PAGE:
2015 New Year’s Resolution for Business Owners

As 2015 is upon us, you have an ideal opportunity to develop goals that will help drive the growth and profitability of your business. These goals can be short or long term and can cover many different aspects of your company. Once these goals are developed, you will be challenged to track and execute these objectives. The road to success may be challenging but if you can push through, the benefits will most likely be worth it.

Here are a few resolutions you should seriously consider:

1. Identify Key Goals and Initiatives

Where do you want your business to be in five years? Or even a year from now? How about where you want it to be tomorrow? It is a simple question, but the route to get there will surely be challenging. Work with your executive team to identify strategic goals that are challenging yet attainable, which motivate you and your team to strive for excellence. It is important to consistently track your progress and hold your team (and yourself) accountable to meeting those goals.

A tip from Purdue University Professor Maria Marshall is to use the S.M.A.R.T model detailed below:

  • Specific. In order to work, objectives need to be concrete (not as abstract as your long-term aims) and highly detailed.
  • Measurable. Put a figure or value, such as a dollar amount or percentage, to the objective.
  • Action-oriented. Lay out which actions need to be taken by which people, and when.
  • Realistic. Make goals challenging, but consider your resources so that you can actually achieve them reasonably.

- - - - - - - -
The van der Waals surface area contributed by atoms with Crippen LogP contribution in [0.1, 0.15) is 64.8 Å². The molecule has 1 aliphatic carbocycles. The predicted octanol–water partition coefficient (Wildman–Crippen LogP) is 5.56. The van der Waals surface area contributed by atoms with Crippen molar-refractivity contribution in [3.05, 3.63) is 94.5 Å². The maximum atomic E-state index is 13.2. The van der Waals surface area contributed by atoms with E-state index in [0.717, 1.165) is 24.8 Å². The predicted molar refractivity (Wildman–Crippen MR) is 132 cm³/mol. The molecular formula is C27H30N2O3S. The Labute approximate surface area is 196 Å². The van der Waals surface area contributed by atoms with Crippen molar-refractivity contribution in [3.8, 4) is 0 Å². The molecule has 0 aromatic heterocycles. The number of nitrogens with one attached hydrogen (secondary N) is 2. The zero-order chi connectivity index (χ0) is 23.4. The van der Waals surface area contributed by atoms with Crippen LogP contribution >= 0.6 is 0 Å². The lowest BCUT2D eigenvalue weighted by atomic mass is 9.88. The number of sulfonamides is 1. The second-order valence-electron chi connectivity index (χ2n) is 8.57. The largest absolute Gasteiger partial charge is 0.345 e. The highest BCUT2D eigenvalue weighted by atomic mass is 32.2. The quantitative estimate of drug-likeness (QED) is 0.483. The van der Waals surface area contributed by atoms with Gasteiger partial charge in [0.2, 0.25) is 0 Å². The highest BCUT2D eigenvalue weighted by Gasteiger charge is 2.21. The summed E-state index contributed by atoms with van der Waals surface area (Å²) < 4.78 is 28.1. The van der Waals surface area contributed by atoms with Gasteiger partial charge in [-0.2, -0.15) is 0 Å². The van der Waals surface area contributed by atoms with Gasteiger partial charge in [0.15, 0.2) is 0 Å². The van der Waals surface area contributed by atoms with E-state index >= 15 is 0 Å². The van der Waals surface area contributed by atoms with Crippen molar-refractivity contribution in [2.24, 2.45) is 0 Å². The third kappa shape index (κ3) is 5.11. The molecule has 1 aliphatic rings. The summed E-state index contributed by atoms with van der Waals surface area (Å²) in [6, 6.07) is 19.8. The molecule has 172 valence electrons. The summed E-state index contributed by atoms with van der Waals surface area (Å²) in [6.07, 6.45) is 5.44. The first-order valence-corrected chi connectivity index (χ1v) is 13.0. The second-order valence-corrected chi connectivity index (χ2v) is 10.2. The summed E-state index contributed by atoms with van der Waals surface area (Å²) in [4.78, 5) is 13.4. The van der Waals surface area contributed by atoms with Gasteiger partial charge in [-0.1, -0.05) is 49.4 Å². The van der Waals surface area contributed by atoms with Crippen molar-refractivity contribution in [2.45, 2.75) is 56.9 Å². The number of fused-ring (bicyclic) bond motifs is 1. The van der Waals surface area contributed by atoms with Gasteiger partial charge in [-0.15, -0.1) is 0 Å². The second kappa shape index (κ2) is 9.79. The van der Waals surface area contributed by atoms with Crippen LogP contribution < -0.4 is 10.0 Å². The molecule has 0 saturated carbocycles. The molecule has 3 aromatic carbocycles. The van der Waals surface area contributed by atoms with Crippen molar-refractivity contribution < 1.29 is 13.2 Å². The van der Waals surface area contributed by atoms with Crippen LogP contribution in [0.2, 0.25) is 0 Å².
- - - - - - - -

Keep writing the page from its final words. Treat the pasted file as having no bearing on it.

• Time specific. Set a deadline to keep things on track.”
    A Suggestion to Get You Started from RVR: Have a whiteboard session with your executive team early in the year. Spend a half day and do a deep dive into your current business operations. Consider an offsite meeting or a retreat where you and your team can work together to identify where you are, where you want to go and who is responsible for what.

2. Hire Smart

Every business owner has been plagued by a wrong hiring decision. A bad hire is waste of time, money, and other resources that hinder the effectiveness of the operation. A common issue we find when companies hire is that they do not do it more intelligently. There needs to be a process and an understanding of why the hire needs to be made. Before any company starts the hiring process, the company should understand and identify the needs and current situation of the business. Just as management noticed operational inefficiencies, they now need to seek and build a position to best address those same problems. Once the position is determined, the responsibilities and activity levels (basis of the job description) are the next items that need to be constructed. As you begin the interview, challenge candidates to perform an impromptu role playing exercise or a series of “what if” scenarios, this will provide a glimpse of how the candidate would be able to address the situations they may encounter in the office or in the field.

A Suggestion to Get You Started from RVR: We suggest calling references and asking them meaningful questions that get past the fluff. You should ask about their personality traits, character and items specifically related to the position. Also don’t be afraid to use personality assessment tests, conduct comparison salary analysis, and make offers with probationary periods. These tools will give you further insight into the candidate and allow you to make an intelligent hiring choice.

3. Get Involved in the Community